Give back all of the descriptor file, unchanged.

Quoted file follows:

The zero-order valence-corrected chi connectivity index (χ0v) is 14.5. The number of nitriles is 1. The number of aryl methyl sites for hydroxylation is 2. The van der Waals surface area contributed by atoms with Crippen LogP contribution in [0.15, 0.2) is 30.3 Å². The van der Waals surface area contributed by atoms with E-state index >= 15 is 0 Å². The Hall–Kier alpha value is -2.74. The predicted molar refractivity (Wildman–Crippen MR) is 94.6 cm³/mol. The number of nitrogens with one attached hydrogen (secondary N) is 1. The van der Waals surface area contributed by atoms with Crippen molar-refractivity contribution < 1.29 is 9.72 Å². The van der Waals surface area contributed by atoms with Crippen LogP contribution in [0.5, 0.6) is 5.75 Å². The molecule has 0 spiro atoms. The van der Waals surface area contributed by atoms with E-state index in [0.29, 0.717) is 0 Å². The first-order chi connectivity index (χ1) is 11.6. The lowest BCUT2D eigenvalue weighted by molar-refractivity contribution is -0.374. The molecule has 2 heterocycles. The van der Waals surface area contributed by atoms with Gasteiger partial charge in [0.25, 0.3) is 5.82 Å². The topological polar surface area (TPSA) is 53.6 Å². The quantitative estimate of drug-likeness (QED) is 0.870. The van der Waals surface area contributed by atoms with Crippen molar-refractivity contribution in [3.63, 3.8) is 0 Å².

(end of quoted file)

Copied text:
The zero-order valence-corrected chi connectivity index (χ0v) is 14.5. The number of nitriles is 1. The number of aryl methyl sites for hydroxylation is 2. The van der Waals surface area contributed by atoms with Crippen LogP contribution in [0.15, 0.2) is 30.3 Å². The van der Waals surface area contributed by atoms with E-state index >= 15 is 0 Å². The Hall–Kier alpha value is -2.74. The predicted molar refractivity (Wildman–Crippen MR) is 94.6 cm³/mol. The number of nitrogens with one attached hydrogen (secondary N) is 1. The van der Waals surface area contributed by atoms with Crippen molar-refractivity contribution < 1.29 is 9.72 Å². The van der Waals surface area contributed by atoms with Crippen LogP contribution in [0.5, 0.6) is 5.75 Å². The molecule has 0 spiro atoms. The van der Waals surface area contributed by atoms with E-state index in [0.29, 0.717) is 0 Å². The first-order chi connectivity index (χ1) is 11.6. The lowest BCUT2D eigenvalue weighted by molar-refractivity contribution is -0.374. The molecule has 2 heterocycles. The van der Waals surface area contributed by atoms with Gasteiger partial charge in [0.25, 0.3) is 5.82 Å². The topological polar surface area (TPSA) is 53.6 Å². The quantitative estimate of drug-likeness (QED) is 0.870. The van der Waals surface area contributed by atoms with Crippen molar-refractivity contribution in [3.63, 3.8) is 0 Å².